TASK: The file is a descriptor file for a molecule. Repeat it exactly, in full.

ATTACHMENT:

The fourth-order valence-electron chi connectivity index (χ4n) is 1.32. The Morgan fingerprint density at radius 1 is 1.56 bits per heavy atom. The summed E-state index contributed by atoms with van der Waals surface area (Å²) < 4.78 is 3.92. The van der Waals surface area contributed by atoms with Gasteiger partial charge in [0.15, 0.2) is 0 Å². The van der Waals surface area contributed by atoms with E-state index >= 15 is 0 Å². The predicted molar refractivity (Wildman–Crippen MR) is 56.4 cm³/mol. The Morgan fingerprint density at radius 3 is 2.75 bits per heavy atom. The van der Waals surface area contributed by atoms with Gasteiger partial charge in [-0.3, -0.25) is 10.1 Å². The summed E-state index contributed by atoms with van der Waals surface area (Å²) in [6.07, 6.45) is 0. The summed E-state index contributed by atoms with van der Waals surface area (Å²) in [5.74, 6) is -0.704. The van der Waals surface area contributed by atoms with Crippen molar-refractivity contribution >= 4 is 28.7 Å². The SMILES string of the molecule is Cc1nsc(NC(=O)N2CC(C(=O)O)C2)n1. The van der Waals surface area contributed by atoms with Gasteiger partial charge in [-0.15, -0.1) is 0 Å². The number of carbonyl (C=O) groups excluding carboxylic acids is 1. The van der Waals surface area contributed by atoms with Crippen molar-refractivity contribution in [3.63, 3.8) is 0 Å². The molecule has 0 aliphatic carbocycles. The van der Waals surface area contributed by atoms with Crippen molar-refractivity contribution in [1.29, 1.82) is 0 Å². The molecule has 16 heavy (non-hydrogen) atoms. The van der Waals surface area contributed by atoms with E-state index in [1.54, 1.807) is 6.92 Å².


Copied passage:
The fourth-order valence-electron chi connectivity index (χ4n) is 1.32. The Morgan fingerprint density at radius 1 is 1.56 bits per heavy atom. The summed E-state index contributed by atoms with van der Waals surface area (Å²) < 4.78 is 3.92. The van der Waals surface area contributed by atoms with Gasteiger partial charge in [0.15, 0.2) is 0 Å². The van der Waals surface area contributed by atoms with E-state index >= 15 is 0 Å². The predicted molar refractivity (Wildman–Crippen MR) is 56.4 cm³/mol. The Morgan fingerprint density at radius 3 is 2.75 bits per heavy atom. The van der Waals surface area contributed by atoms with Gasteiger partial charge in [-0.3, -0.25) is 10.1 Å². The summed E-state index contributed by atoms with van der Waals surface area (Å²) in [6.07, 6.45) is 0. The summed E-state index contributed by atoms with van der Waals surface area (Å²) in [5.74, 6) is -0.704. The van der Waals surface area contributed by atoms with Crippen molar-refractivity contribution >= 4 is 28.7 Å². The SMILES string of the molecule is Cc1nsc(NC(=O)N2CC(C(=O)O)C2)n1. The van der Waals surface area contributed by atoms with Gasteiger partial charge in [-0.15, -0.1) is 0 Å². The number of carbonyl (C=O) groups excluding carboxylic acids is 1. The van der Waals surface area contributed by atoms with Crippen molar-refractivity contribution in [3.63, 3.8) is 0 Å². The molecule has 0 aliphatic carbocycles. The van der Waals surface area contributed by atoms with Crippen molar-refractivity contribution in [1.29, 1.82) is 0 Å². The molecule has 16 heavy (non-hydrogen) atoms. The van der Waals surface area contributed by atoms with E-state index in [1.54, 1.807) is 6.92 Å².